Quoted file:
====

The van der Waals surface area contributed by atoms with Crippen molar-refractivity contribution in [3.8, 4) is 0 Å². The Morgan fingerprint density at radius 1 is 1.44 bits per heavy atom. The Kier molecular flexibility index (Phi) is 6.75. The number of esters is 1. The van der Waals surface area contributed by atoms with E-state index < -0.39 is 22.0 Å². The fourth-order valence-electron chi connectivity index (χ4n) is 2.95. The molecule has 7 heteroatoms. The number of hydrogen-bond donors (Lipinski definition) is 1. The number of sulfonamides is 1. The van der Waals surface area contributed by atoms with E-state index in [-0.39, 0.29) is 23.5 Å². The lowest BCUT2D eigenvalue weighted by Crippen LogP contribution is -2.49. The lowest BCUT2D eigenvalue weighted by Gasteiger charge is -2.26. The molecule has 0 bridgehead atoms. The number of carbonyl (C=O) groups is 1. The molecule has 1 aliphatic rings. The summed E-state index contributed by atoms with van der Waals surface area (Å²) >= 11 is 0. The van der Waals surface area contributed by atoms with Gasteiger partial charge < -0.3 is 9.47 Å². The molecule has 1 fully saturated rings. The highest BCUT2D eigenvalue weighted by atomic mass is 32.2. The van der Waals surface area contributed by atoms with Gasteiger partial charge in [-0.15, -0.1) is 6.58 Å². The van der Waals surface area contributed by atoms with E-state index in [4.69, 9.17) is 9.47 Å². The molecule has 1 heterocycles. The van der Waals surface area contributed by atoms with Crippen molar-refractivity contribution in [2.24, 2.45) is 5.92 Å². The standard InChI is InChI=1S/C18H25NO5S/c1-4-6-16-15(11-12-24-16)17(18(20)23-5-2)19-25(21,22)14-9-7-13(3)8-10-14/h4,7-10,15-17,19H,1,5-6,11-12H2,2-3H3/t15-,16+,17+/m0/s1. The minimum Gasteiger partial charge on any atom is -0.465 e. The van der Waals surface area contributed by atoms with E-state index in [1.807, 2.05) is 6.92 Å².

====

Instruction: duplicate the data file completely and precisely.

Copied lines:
The van der Waals surface area contributed by atoms with Crippen molar-refractivity contribution in [3.8, 4) is 0 Å². The Morgan fingerprint density at radius 1 is 1.44 bits per heavy atom. The Kier molecular flexibility index (Phi) is 6.75. The number of esters is 1. The van der Waals surface area contributed by atoms with E-state index < -0.39 is 22.0 Å². The fourth-order valence-electron chi connectivity index (χ4n) is 2.95. The molecule has 7 heteroatoms. The number of hydrogen-bond donors (Lipinski definition) is 1. The number of sulfonamides is 1. The van der Waals surface area contributed by atoms with E-state index in [-0.39, 0.29) is 23.5 Å². The lowest BCUT2D eigenvalue weighted by Crippen LogP contribution is -2.49. The lowest BCUT2D eigenvalue weighted by Gasteiger charge is -2.26. The molecule has 0 bridgehead atoms. The number of carbonyl (C=O) groups is 1. The molecule has 1 aliphatic rings. The summed E-state index contributed by atoms with van der Waals surface area (Å²) >= 11 is 0. The van der Waals surface area contributed by atoms with Gasteiger partial charge < -0.3 is 9.47 Å². The molecule has 1 fully saturated rings. The highest BCUT2D eigenvalue weighted by atomic mass is 32.2. The van der Waals surface area contributed by atoms with Gasteiger partial charge in [-0.15, -0.1) is 6.58 Å². The van der Waals surface area contributed by atoms with E-state index in [4.69, 9.17) is 9.47 Å². The molecule has 1 heterocycles. The van der Waals surface area contributed by atoms with Crippen molar-refractivity contribution in [2.24, 2.45) is 5.92 Å². The standard InChI is InChI=1S/C18H25NO5S/c1-4-6-16-15(11-12-24-16)17(18(20)23-5-2)19-25(21,22)14-9-7-13(3)8-10-14/h4,7-10,15-17,19H,1,5-6,11-12H2,2-3H3/t15-,16+,17+/m0/s1. The minimum Gasteiger partial charge on any atom is -0.465 e. The van der Waals surface area contributed by atoms with E-state index in [1.807, 2.05) is 6.92 Å².